Personally, I’d like to let go of all worries that are eating me. One worry I can let go of, immediately, is about what we’re going to have to eat during this week between Christmas and New Years, what with that enormous baked ziti Michael made for us yesterday. I don’t think it’s eating away at my son Aaron that Michael made that baked ziti instead of the lasagna Aaron had requested, especially since all the Christmas shoppers had eaten away all the lasagna noodles from the supermarket shelves on Sunday.
If it’s eating away at you, now, that you can’t see Michael’s lasagna, here it is — in a 2015 video created by Aaron and his friend Cameron (which is currently eating up bandwidth on YouTube and two previous posts of mine, here and here):
It’s eating away at me to share one more thing before I end this post and eat some baked ziti for breakfast. My use of the word “bandwidth” above reminded me of this exchange I had during a work meeting yesterday:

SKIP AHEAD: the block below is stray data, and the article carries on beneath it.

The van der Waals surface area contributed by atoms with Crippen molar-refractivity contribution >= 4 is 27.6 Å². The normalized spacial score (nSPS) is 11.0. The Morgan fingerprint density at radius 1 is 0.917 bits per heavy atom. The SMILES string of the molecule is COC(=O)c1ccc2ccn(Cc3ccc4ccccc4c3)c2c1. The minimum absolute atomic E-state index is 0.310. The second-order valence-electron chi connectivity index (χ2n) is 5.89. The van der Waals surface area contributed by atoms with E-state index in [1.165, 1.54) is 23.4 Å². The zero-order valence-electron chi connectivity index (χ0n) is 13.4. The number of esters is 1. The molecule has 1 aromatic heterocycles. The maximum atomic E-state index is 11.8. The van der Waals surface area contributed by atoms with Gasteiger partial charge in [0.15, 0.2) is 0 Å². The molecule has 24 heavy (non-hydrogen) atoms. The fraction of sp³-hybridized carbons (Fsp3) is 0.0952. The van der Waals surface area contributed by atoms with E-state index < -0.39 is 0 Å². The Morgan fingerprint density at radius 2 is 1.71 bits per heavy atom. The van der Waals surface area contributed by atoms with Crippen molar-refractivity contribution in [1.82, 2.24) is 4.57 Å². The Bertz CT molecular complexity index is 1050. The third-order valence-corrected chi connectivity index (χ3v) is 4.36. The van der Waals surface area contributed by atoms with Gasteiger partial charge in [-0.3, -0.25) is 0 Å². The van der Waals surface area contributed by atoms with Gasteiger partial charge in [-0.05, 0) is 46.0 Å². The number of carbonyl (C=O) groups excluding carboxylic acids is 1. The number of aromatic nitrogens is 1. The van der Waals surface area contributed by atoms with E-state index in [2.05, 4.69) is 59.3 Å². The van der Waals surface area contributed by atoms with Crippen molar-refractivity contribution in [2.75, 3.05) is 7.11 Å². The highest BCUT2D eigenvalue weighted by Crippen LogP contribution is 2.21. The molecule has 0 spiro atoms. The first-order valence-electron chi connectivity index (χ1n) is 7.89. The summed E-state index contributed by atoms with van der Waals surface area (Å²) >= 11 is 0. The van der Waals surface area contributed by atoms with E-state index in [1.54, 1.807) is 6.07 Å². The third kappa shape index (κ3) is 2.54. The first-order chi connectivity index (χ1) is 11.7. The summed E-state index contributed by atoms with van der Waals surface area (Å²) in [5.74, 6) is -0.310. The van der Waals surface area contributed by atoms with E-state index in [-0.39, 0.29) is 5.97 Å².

Co-worker: We should do it this way because we don’t have the bandwidth to do it otherwise.
Me (raising my hand): Excuse me? I keep hearing people use the word “bandwidth” in conversation lately and I’d like to know: What exactly do you mean?
Co-worker: Ummm. It means we don’t have what we need to do it.
Me: Okay! So it means “resources.” Thank you!
I also explained, before much more time was eaten up at that meeting, that it ate at me when people used the word “bandwidth”that way, since “I’m not a computer.”
Then, my manager offered me some chocolate (not pictured), which I promptly ate.
If there are any thoughts or feelings eating at you right now, I hope you leave them behind in a comment.
Thanks to all whose time I’ve eaten up with this post, including you!
In my continuing quest to get more readers, today I am trying one easy trick that doctors hate! That is, I’m starting out with language similar to what I see everywhere on social media, which — I’m assuming — must be successful in getting people to click and read.